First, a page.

Military moms experience some unique challenges as new parents
Being a new mom is a challenge no matter who you are or what your situation is. Delivering a child and then adapting to its demands takes a toll on the most stout-hearted among us. Now, imagine for a moment that exhaustion and loneliness amplified by being far away from family and friends. Imagine that your spouse is deployed for months at a time during that first year.
That’s the hurdles that moms face when their spouses are in the military. Needless to say, these tough mothers have learned a thing or two about navigating pregnancy and parenthood. Amanda Barnhardt, one of our favorite customers, is just such a mama. She’s been generous enough to offer some helpful advice that’s applicable to new parents of all stripes.
Amanda and her husband Matt, an IT tech in the Navy, were friends for nearly a decade before they got married. Now, Matt is about to head out on his first deployment, and Amanda is preparing to take on the responsibility for parenting solo.
“I am incredibly lucky to be able to stay home with our daughter,” Amanda says, “but it’s lonely, and it’s going to be even lonelier when he gets deployed and is gone for 6+ months. We have no family close by us, so it’s extremely hard. When I need a shower break, unless Matt is home, I don’t get one. Sometimes I’m eating lunch and breastfeeding at the same time because I really have no choice.”
Here’s Amanda’s top three tips for military families expecting a new baby, but this wisdom is just as true for any new mom.
Take advantage of parental leave ASAP
“First and foremost, make sure whoever is in the service takes the parental leave as soon as the baby is born. I had complications during our birth, and my husband being able to be there and 100% focused on me and our daughter is what I needed absolutely.”
Ask for help
“Second, ask for help if you can. I sometimes feel guilty because I’m a stay at home mom and don’t have a job, but being a mom, especially of a newborn, is a job, and it’s hard. So when your spouse gets home, ask them to help, to hold the baby so your body can get a little break, especially if you’re breastfeeding. You don’t realize how ‘touched out’ you get because of how much your baby needs you. Being able to set them in their swing or to let your partner hold them makes all the difference.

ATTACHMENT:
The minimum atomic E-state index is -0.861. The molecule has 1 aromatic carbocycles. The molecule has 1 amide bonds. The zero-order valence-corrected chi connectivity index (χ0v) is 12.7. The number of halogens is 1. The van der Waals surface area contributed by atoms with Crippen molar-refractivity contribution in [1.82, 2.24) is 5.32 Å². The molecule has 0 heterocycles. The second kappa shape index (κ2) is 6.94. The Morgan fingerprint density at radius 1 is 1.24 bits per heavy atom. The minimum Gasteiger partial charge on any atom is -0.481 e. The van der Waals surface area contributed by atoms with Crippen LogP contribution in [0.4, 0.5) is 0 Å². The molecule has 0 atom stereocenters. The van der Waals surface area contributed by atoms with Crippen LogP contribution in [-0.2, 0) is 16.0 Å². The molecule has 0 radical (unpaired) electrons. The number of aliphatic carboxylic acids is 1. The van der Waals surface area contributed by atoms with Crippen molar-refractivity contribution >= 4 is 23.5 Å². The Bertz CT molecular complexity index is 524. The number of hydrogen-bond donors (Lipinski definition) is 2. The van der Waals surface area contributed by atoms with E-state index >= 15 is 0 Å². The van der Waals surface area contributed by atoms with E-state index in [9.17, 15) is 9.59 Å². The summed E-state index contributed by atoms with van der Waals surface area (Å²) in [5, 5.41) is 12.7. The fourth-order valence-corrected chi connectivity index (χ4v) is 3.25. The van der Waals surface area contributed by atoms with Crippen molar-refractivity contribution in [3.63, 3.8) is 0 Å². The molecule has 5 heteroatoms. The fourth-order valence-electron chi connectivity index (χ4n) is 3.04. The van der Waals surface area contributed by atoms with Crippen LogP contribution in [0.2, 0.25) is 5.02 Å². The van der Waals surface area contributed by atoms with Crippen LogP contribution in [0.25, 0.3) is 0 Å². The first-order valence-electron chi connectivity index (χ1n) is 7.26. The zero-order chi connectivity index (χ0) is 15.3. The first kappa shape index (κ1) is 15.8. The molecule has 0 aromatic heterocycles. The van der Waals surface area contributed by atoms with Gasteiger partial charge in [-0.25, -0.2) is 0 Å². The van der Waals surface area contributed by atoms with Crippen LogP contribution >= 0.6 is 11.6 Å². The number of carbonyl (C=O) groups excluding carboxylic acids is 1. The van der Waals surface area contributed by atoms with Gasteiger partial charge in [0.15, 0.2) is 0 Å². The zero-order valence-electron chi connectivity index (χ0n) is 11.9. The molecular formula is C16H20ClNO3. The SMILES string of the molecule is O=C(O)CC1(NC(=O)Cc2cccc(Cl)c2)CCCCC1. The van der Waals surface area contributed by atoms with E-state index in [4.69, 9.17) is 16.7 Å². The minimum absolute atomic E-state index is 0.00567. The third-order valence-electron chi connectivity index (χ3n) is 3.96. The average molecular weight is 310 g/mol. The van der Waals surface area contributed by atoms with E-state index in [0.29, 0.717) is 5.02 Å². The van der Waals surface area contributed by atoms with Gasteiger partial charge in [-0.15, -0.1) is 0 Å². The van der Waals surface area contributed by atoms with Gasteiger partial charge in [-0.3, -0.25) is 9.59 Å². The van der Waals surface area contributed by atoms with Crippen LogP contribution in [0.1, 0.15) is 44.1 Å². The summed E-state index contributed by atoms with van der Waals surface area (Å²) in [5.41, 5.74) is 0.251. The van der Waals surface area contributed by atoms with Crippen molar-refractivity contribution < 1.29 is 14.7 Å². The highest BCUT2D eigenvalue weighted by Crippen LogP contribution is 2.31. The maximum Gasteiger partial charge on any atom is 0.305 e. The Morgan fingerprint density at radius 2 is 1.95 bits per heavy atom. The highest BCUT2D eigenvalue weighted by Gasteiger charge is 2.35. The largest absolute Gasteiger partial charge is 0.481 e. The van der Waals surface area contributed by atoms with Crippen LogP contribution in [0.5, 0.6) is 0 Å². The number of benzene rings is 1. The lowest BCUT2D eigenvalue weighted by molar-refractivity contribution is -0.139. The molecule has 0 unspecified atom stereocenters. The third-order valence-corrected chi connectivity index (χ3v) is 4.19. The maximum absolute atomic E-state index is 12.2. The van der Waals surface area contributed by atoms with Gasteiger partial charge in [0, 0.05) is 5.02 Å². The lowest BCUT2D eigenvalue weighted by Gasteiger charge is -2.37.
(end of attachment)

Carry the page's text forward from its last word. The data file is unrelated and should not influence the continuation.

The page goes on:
Being away from your support system and family is hard. You really become isolated when you have a baby, and even more so when you are a military spouse. Don’t be scared to ask for help and to even get someone to talk to. It will make you a better parent if you have the help and rest you need.”
Take naps often
“Nap as much as you can. The housework will and CAN wait. Trust me. I didn’t at first and regret it because then when 2 a.m. rolls around, we are both crying. Your body needs sleep. I used to work two jobs and thought I could handle doing dishes during one of her naps – I was wrong. Breastfeeding burns so many calories that your body can’t physically handle it without sleep.”
And, finally, remember to cherish those first moments. When asked what makes all the stress worthwhile, Amanda offered up an inspiring reminder of what makes those little bundles of joy so special.
“Honestly? It’s hearing her breathe a sigh of relief when I pick her up. Knowing that she doesn’t really know anything, but she knows I’m her safe space and if I’m holding her, things will be okay (what I imagine she’s thinking anyway). The cooing and smiling is incredible, but knowing that she feels safe and comfortable enough to relax and fall asleep on me is a high you can’t get anywhere else.”